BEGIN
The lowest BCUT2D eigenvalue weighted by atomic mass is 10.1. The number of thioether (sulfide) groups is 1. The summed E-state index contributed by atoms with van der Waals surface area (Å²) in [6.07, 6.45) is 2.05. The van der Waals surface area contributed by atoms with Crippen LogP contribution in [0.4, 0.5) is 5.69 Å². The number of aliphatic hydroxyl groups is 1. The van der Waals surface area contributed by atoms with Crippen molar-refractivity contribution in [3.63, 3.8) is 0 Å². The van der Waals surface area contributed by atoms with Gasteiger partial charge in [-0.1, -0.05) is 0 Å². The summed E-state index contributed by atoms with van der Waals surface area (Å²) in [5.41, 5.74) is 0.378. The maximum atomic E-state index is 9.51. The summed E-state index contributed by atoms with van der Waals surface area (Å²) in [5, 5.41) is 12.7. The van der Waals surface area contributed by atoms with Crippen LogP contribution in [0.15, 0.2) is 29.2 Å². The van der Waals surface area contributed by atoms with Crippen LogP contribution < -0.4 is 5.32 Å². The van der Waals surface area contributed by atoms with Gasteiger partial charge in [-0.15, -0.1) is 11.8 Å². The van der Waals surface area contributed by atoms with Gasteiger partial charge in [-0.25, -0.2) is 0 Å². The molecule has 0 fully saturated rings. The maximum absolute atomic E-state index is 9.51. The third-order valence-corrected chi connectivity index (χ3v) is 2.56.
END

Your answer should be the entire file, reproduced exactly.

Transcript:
The lowest BCUT2D eigenvalue weighted by atomic mass is 10.1. The number of thioether (sulfide) groups is 1. The summed E-state index contributed by atoms with van der Waals surface area (Å²) in [6.07, 6.45) is 2.05. The van der Waals surface area contributed by atoms with Crippen LogP contribution in [0.4, 0.5) is 5.69 Å². The number of aliphatic hydroxyl groups is 1. The van der Waals surface area contributed by atoms with Crippen molar-refractivity contribution in [3.63, 3.8) is 0 Å². The van der Waals surface area contributed by atoms with Gasteiger partial charge in [-0.1, -0.05) is 0 Å². The summed E-state index contributed by atoms with van der Waals surface area (Å²) in [5.41, 5.74) is 0.378. The maximum atomic E-state index is 9.51. The summed E-state index contributed by atoms with van der Waals surface area (Å²) in [5, 5.41) is 12.7. The van der Waals surface area contributed by atoms with Crippen LogP contribution in [0.15, 0.2) is 29.2 Å². The van der Waals surface area contributed by atoms with Crippen LogP contribution < -0.4 is 5.32 Å². The van der Waals surface area contributed by atoms with Gasteiger partial charge in [-0.15, -0.1) is 11.8 Å². The van der Waals surface area contributed by atoms with Gasteiger partial charge in [-0.25, -0.2) is 0 Å². The molecule has 0 fully saturated rings. The maximum absolute atomic E-state index is 9.51. The third-order valence-corrected chi connectivity index (χ3v) is 2.56.